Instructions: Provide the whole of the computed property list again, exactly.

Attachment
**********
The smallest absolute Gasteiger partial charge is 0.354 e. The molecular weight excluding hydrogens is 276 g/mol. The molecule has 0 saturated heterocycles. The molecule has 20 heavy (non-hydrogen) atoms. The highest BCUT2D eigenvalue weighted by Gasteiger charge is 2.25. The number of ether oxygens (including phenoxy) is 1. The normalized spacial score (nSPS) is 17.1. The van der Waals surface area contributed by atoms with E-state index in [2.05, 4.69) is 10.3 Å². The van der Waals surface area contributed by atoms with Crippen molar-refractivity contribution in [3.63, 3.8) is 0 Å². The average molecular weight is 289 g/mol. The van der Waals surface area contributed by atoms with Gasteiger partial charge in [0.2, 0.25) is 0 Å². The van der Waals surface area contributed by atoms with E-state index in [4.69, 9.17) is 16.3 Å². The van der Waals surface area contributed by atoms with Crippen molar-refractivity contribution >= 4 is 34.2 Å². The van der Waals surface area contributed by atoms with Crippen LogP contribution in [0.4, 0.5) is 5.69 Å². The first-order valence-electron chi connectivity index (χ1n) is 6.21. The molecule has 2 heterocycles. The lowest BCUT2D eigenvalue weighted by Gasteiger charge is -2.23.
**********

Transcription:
The smallest absolute Gasteiger partial charge is 0.354 e. The molecular weight excluding hydrogens is 276 g/mol. The molecule has 0 saturated heterocycles. The molecule has 20 heavy (non-hydrogen) atoms. The highest BCUT2D eigenvalue weighted by Gasteiger charge is 2.25. The number of ether oxygens (including phenoxy) is 1. The normalized spacial score (nSPS) is 17.1. The van der Waals surface area contributed by atoms with E-state index in [2.05, 4.69) is 10.3 Å². The van der Waals surface area contributed by atoms with Crippen molar-refractivity contribution in [3.63, 3.8) is 0 Å². The average molecular weight is 289 g/mol. The van der Waals surface area contributed by atoms with Gasteiger partial charge in [0.2, 0.25) is 0 Å². The van der Waals surface area contributed by atoms with E-state index in [4.69, 9.17) is 16.3 Å². The van der Waals surface area contributed by atoms with Crippen molar-refractivity contribution >= 4 is 34.2 Å². The van der Waals surface area contributed by atoms with Crippen LogP contribution in [0.4, 0.5) is 5.69 Å². The first-order valence-electron chi connectivity index (χ1n) is 6.21. The molecule has 2 heterocycles. The lowest BCUT2D eigenvalue weighted by Gasteiger charge is -2.23.